“We had some interactions [and] some disagreements, always with civility. … There was a spectrum [of ideologies] and we worked to find a way to get the job done.”

That, said Pelosi, has been swept away. Indeed, Tea Party rants and Religious Right jeremiads have poisoned our political discourse. Consider these reader responses to the Orange County Register’s online report on Pelosi’s appearance:

“[I]f only she could be convinced brown bags are fashionable headwear,” opined a writer from Lutheran High School of Orange.

“She is the most moronic and criminal politician that most of us have seen,” chimed an office manager at Healy & Associates Law Firm.

“There is so much that I hate about her and the things she is. …. Who said she could come to Newport?” asked a hospital volunteer, and may Pelosi never be a patient at the writer’s workplace.

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BottomDespite the Register’s Reader Comment guidelines – “Keep it civil and stay on topic. … No vulgarity … or personal attacks” – these comments made it through, where they live on. Top of Form

Bottom    As long as the GOP’s anger-mongers hold sway, the tone of our political discourse is not likely to change.

Or is it? Perhaps it can, if local Democrats, joined by moderate Republicans and independents, speak up. Already, they have begun to speak with their wallets, hence the fundraising visits by top-level Democrats. They are speaking out by joining forces with like-minded voters, hence the growth of the Newport Beach Women’s Democratic Club. Hence this column.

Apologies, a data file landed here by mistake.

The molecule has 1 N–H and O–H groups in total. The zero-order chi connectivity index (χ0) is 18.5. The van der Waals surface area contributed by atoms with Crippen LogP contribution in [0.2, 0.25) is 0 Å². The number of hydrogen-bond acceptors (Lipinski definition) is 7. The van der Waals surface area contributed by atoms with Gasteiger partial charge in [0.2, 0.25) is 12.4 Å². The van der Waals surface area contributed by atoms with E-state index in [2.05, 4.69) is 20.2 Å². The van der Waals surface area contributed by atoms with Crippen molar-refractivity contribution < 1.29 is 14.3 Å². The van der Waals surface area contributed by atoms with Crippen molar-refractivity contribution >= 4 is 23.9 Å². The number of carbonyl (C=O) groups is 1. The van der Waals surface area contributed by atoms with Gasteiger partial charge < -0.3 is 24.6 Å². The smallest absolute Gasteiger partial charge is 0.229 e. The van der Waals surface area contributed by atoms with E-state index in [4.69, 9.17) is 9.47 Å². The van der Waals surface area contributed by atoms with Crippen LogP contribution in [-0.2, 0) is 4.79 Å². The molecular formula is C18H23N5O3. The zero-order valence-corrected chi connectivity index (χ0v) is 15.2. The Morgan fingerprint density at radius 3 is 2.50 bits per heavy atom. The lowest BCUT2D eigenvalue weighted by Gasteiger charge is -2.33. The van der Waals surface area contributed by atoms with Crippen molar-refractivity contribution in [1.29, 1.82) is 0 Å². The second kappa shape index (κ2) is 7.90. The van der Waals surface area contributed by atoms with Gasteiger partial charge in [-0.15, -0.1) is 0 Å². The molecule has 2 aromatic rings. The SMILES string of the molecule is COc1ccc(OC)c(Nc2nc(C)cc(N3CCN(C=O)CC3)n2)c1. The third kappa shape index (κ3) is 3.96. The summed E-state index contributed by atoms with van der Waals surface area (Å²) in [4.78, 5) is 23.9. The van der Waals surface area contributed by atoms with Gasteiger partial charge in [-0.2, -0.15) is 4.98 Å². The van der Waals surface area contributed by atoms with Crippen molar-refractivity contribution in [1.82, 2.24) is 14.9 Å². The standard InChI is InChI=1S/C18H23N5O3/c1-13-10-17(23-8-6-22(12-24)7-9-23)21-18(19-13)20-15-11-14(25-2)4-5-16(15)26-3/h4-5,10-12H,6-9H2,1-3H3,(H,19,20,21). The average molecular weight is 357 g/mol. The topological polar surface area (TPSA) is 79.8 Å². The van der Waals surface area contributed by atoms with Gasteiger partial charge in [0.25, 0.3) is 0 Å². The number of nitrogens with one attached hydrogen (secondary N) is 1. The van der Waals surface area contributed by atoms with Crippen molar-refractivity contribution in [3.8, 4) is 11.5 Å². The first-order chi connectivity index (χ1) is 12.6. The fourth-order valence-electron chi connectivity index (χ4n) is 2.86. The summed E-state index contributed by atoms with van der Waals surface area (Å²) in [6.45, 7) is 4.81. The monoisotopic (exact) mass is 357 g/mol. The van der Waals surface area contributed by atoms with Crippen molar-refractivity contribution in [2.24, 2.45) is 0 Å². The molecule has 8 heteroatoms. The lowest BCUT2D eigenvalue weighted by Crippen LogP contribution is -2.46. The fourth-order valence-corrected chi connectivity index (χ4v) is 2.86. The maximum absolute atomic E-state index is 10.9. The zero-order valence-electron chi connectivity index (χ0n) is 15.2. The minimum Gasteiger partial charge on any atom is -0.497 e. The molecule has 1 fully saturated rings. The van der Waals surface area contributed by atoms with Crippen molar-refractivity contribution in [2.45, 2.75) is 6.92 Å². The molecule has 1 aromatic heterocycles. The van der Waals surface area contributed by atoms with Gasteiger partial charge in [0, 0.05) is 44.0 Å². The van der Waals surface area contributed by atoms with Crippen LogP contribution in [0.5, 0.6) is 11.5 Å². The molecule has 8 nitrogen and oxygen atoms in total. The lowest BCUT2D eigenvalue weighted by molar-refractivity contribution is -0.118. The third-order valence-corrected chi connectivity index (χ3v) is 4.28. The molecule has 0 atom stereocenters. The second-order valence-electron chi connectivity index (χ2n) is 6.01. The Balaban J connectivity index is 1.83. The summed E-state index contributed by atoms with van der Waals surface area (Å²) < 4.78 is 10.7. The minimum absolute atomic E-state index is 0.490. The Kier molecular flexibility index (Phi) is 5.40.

Speak up, people – our town, our state, and our country deserve better.

It is the American Way.

 

 

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3 COMMENTS

  1. I’ve been a registered Republican for my entire voting life. I’m saddened by the vitriol of pure unthinking hate that pours from the mouths of far too many GOP citizens. I have never expected much in the way of critical thinking from Democrats – they continue to embrace the lofty ideals that are mouthed by their elected officials, but seem incredibly ready to issue excuses for the continued failure of their representatives to live up to those goals. Top Republican figures, on the other hand, play to the fact that the vast majority of their citizens will never bother to check on whether their statements have any credibility. A negative half-truth about their opponent is of much more use to them than the truth about themselves. Both parties seem to operate from a position of immunity to responsibility for their words – even when they do the complete opposite of what they said! But the real problem is not that we have less-than-admirable elected and appointed officials; it is that we are so busy trying to eke out a living that we don’t – or can’t – take time to learn how both parties continue to play only to wealthy re-election donors. We don’t take the time to wonder why we need to drink bottled water, or why words like salmonella, botulism, or mad-cow disease are even in our vocabulary. If the regulations insisted upon by Jefferson, Madison and Ben Franklin had not been so badly eroded or ignored, our air, food and water could not have become so badly polluted. If those same regulations had been enforced, there could not have been those Enron, Madoff, Wall Street and bank disasters that have crippled our economy!